Centers of Excellence: Innovations in Post-Acute Care – Part One

Paradigm − February 13, 2018 − filed under General, Spinal Cord Injury

Many factors have led to the increase in the number of outliers — complex and chronic neurological cases — in post-acute rehabilitation facilities. Gary Ulicny, former CEO of Shepherd Center in Atlanta, reveals innovations in care and care management to meet the growing demand.

“People who would’ve died ten years ago are now being saved and coming to the hospital and to rehab much quicker than they used to,” Ulicny told Paradigm Outcomes’ eighth annual Innovation Symposium exploring outliers and medical innovation.

Often, ICUs at Shepherd Center or at Mary Free Bed Rehabilitation Hospital in Grand Rapids, Michigan, receive patients on the day of injury.

Those with injuries also are living longer. A paraplegic injured at age 20 is now expected to live into their late 60s. A brain injury patient’s life-expectancy has increased by 2.5 years per decade since the ’60s. People on ventilators now live much longer because of advances in that technology.

Litigation is another factor. A recent study took a large subset of people with brain injuries and matched them by severity of injury. Then it looked at outcomes in those who had active litigation and those who didn’t. The people in the non-litigation category had significantly better outcomes.

“I don’t think you can diminish that in some of these outlier cases as well. Right now, a lot of people who come to Shepherd already have an attorney. That didn’t happen years ago,” said Ulicny, who is president and CEO of GRU Health Care, an international consulting group specializing in building business and treatment cultures that promote excellence.

Early Recognition and Red Flags

If 1% of cases — those that are most complex – accounts for 20% of costs, it makes sense to carefully manage these cases. Early recognition can’t be over-emphasized. Not every severely injured patient goes to a trauma center or to a trauma center with highly trained clinicians. Some go to small community hospital Emergency Rooms, which may only see two cases of spinal cord injury a year. Getting specialized care early helps prevent complications.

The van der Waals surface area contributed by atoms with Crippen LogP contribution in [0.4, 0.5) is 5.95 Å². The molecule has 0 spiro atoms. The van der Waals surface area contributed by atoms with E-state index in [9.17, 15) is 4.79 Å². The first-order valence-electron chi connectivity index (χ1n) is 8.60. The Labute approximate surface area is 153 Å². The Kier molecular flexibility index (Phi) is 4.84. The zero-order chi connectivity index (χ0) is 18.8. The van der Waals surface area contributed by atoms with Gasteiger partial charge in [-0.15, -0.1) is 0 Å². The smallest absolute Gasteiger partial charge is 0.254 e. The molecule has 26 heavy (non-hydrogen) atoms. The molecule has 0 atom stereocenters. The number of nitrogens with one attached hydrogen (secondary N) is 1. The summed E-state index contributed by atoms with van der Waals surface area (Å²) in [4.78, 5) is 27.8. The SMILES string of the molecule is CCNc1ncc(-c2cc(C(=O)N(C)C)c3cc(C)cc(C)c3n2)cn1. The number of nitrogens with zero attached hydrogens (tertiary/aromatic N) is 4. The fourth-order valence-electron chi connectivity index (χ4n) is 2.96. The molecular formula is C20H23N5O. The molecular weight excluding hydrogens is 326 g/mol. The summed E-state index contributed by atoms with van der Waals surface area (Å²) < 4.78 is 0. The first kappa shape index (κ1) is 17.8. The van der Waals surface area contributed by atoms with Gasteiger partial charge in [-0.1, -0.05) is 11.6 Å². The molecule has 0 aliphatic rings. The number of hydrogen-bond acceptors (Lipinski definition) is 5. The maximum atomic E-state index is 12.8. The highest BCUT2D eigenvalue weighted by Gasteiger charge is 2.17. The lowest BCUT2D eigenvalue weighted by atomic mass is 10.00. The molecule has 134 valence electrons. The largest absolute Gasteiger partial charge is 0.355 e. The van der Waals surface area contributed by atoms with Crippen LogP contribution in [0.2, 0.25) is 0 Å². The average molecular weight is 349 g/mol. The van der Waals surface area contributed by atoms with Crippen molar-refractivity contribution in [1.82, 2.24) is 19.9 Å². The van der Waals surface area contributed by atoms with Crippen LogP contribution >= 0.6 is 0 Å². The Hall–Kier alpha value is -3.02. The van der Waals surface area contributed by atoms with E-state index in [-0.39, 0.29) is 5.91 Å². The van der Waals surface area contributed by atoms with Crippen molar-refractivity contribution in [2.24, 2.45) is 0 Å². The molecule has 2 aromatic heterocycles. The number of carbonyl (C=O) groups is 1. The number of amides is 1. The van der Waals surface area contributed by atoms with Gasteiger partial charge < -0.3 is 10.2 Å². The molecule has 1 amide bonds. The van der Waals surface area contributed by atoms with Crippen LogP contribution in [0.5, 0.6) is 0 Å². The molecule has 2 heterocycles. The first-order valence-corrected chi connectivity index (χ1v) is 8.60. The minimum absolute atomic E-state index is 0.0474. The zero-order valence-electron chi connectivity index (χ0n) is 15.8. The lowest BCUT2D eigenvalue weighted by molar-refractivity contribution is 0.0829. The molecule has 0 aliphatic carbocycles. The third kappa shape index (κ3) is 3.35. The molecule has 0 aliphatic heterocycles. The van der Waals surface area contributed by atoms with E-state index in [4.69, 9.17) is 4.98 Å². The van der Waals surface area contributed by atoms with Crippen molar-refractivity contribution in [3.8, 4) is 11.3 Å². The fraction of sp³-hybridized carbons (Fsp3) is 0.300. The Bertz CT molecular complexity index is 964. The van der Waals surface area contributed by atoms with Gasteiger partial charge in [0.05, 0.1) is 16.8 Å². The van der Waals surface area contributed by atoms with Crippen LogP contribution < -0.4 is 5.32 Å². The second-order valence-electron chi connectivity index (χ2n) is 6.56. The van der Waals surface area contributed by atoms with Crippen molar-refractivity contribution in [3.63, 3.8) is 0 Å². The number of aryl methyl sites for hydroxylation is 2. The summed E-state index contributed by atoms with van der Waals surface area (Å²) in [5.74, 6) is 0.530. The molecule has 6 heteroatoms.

Ulicny also said you can never overestimate the problems associated with even a minimal loss of consciousness, so it’s crucial to track those who have lost consciousness. Red flags include criminal or legal issues, obesity, violent and aggressive behavior.

“They could walk in this room and you would have no idea they’re injured, but they’re so dysfunctional. Their wives divorced them or they beat one of their children. Now they’re in jail,” he said. “One of the most difficult things we deal with is families, especially dysfunctional families. Family support is a big issue.”

Shepherd Center started the Safe at Home program to help patients’ families create a safe household environment for a cognitively-impaired person. “It’s critically important because these patients are very impulsive and lack memory,” he said.

Increases in narcotic pain medication are another challenge. Detox is required with a traumatic brain injury because narcotics mask cognitive deficit.

Continuum of Care

Ulicny suggested thinking about the continuum of care as expanded and lasting much longer than it once may have.

“We know now that learning is really a lifelong process and through some of the techniques we use, we can restore function, or we can replace it with assistive technology. That’s very, very important. And you should be looking at providers who have access to or have developed these techniques and technologies,” he said.

“I call rehab the gift that keeps on giving. Restored function will pay off for the rest of your life. Restoring functional grip to a quadriplegic saves millions of dollars over that person’s lifetime. They brush their teeth, they can open the refrigerator, get snacks out, drive.

“It’s a return on investment. And even more importantly, projecting it out into the future, this much functional improvement in year one doesn’t go away in year two, it keeps on giving.”

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